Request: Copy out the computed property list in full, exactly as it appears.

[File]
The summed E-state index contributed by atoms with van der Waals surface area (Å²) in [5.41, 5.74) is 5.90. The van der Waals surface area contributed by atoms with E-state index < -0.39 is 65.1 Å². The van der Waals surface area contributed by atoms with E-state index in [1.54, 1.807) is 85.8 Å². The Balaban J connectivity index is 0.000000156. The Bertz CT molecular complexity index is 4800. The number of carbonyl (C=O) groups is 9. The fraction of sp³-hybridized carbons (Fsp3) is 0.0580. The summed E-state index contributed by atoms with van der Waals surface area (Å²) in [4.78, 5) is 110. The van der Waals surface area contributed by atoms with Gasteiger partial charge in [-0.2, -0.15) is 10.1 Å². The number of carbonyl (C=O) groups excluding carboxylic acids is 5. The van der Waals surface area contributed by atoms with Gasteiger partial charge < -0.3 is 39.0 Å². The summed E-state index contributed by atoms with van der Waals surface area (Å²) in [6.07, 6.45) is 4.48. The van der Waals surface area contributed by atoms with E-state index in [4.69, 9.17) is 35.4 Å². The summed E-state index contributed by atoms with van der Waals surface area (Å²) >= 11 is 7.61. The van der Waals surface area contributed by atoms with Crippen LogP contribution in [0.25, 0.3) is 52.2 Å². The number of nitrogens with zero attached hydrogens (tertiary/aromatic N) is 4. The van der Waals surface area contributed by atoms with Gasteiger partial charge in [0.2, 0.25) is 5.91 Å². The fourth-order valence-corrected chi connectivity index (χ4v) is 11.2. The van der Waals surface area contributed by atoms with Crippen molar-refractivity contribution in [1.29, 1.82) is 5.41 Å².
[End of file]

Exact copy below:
The summed E-state index contributed by atoms with van der Waals surface area (Å²) in [5.41, 5.74) is 5.90. The van der Waals surface area contributed by atoms with E-state index < -0.39 is 65.1 Å². The van der Waals surface area contributed by atoms with E-state index in [1.54, 1.807) is 85.8 Å². The Balaban J connectivity index is 0.000000156. The Bertz CT molecular complexity index is 4800. The number of carbonyl (C=O) groups is 9. The fraction of sp³-hybridized carbons (Fsp3) is 0.0580. The summed E-state index contributed by atoms with van der Waals surface area (Å²) in [4.78, 5) is 110. The van der Waals surface area contributed by atoms with Gasteiger partial charge in [-0.2, -0.15) is 10.1 Å². The number of carbonyl (C=O) groups excluding carboxylic acids is 5. The van der Waals surface area contributed by atoms with Gasteiger partial charge < -0.3 is 39.0 Å². The summed E-state index contributed by atoms with van der Waals surface area (Å²) in [6.07, 6.45) is 4.48. The van der Waals surface area contributed by atoms with E-state index in [4.69, 9.17) is 35.4 Å². The summed E-state index contributed by atoms with van der Waals surface area (Å²) >= 11 is 7.61. The van der Waals surface area contributed by atoms with Crippen LogP contribution in [0.25, 0.3) is 52.2 Å². The number of nitrogens with zero attached hydrogens (tertiary/aromatic N) is 4. The van der Waals surface area contributed by atoms with Gasteiger partial charge in [0.2, 0.25) is 5.91 Å². The fourth-order valence-corrected chi connectivity index (χ4v) is 11.2. The van der Waals surface area contributed by atoms with Crippen molar-refractivity contribution in [1.29, 1.82) is 5.41 Å².